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Economic Incentives

General Business News

June 2004

Economic Incentives

Do you remember the old line, "I’m with the government and I am here to help you?" That phrase generally means the government is out to get something from you, but this month, we are going to help you turn that around. This month, we want to talk about incentives available to new and existing businesses.

One of the functions of state government is to create an atmosphere that is friendly to business. States accomplish this by creating a good education system, a good infrastructure, and supporting local initiatives in bringing a business to a community.

For example, assume General Motors is looking to build a new manufacturing plant that will create 5,000 jobs. Of course GM is going to look at the schools, transportation infrastructure, cultural environment, etc, but it’s going to want more than just that. GM will most likely negotiate a deal that provides no property taxes for X years and perhaps a moratorium on sales taxes charged for the building materials, as well as anything else it can think of. GM will most likely get most of what it wants. The reason is simple, if a town has GM coming, bringing 5,000 jobs, the town is going to pull out the stops to get GM because it will eventually reap substantial rewards.

So how does all of this affect you? In some cases not at all, but in many cases, there may be some state or local program that will help you with the start-up or expansion costs. The only way to know for sure is to check the incentives out at your state and local economic development office. If you don’t know where to go, the website A Review of State Business Assistance Websites has links to state business and economic development sites.

So what kind of incentives or assistance might you find from state and local governments? Let’s take a look at a few alternatives.

Loans

Typically, states and cities take a portion of the Community Development Block Grant money they receive from the federal government and put them into revolving loan funds. They then use the funds to make low interest loans. This, of course, provides smaller businesses access to low cost funds for needed equipment purchases. Another form of lending might be for the state or local government to deposit funds with a financial institution. The borrower then takes out a loan with the CD as collateral with an interest rate of one or two percent above the CD rate. Other states may provide certain loan guarantees also.

Outright Grants

Some states provide outright grants to assist employers in establishing a business. This could take the form of funding training for new employees or outright cash funds. Be assured, though, you will face reporting requirements to prove you used the funds in a manner consistent with the grant guidelines.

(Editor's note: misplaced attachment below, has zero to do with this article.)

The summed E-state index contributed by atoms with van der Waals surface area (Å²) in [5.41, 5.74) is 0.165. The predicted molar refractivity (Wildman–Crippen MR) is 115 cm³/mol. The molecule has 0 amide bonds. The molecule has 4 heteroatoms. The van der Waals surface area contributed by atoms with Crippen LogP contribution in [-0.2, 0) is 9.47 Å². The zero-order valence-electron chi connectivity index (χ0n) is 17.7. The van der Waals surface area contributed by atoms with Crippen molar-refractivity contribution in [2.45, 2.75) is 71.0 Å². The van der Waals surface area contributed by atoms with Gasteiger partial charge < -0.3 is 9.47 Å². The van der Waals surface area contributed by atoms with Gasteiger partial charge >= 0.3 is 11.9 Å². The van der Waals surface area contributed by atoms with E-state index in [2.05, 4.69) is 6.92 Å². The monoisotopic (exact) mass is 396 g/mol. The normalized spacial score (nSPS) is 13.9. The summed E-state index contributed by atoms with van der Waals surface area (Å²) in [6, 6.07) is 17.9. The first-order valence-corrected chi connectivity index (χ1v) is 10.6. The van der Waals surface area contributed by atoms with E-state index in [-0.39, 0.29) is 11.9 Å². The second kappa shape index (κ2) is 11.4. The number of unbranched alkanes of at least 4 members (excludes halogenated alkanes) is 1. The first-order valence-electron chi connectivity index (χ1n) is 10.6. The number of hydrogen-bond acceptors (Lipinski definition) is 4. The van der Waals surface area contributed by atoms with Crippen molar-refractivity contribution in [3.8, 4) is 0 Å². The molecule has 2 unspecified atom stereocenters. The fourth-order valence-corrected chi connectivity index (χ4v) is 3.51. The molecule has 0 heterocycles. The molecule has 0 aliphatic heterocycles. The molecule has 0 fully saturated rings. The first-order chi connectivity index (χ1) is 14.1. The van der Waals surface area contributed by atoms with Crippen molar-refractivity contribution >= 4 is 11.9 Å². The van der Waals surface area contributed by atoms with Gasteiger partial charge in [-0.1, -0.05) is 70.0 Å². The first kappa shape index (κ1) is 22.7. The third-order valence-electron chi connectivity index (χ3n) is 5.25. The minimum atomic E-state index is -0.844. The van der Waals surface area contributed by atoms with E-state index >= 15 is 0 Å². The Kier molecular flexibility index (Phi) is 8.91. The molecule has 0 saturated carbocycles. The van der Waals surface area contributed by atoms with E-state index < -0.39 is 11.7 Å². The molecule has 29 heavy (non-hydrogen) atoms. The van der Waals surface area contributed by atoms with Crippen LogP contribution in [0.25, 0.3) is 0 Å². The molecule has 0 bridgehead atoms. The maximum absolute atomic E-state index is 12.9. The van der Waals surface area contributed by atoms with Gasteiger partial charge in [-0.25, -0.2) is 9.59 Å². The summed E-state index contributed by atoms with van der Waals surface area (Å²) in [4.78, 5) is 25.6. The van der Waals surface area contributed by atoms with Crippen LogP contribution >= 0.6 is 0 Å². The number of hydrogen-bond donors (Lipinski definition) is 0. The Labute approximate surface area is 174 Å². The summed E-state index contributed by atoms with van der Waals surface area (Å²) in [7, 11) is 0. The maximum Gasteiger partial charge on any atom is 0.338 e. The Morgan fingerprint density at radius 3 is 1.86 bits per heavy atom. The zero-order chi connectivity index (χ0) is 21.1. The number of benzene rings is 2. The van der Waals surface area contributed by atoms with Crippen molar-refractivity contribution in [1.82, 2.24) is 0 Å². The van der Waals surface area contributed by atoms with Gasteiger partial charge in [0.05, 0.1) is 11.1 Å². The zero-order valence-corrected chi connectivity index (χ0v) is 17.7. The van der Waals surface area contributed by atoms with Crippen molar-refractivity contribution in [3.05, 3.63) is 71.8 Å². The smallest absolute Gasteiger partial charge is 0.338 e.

Tax Incentives

Probably the most used incentives to get businesses into a state are tax credits. They can take many forms, depending on what industry wants. These incentives can be quite lucrative.

Take for instance a Louisiana incentive that allows a $2,500 per new employee. Depending on the number of employees, the owner is looking at a sizable savings in taxes. Many states provide incentives such as reduction or elimination of sales or property taxes, investment credits for purchases of equipment, and various other credits. If you are in an Enterprise Zone or other economically disadvantaged area, you can expect to see higher rewards for starting or expanding a business and certain federal credits are available in certain areas.

Conclusion

Businesses these days have to contend with high taxes and that reduces the funding available for business expansion. Many states have economic incentive programs for which you might be eligible. Before you start a business or a major expansion, check out your options for some form of state or federal economic incentive. A mistake in the timing of application can be disastrous. Better still, give us a call and let us help you with the economic incentive maze.
 

These articles are intended to provide general resources for the tax and accounting needs of small businesses and individuals. Service2Client LLC is the author, but is not engaged in rendering specific legal, accounting, financial or professional advice. Service2Client LLC makes no representation that the recommendations of Service2Client LLC will achieve any result. The NSAD has not reviewed any of the Service2Client LLC content. Readers are encouraged to contact their CPA regarding the topics in these articles.

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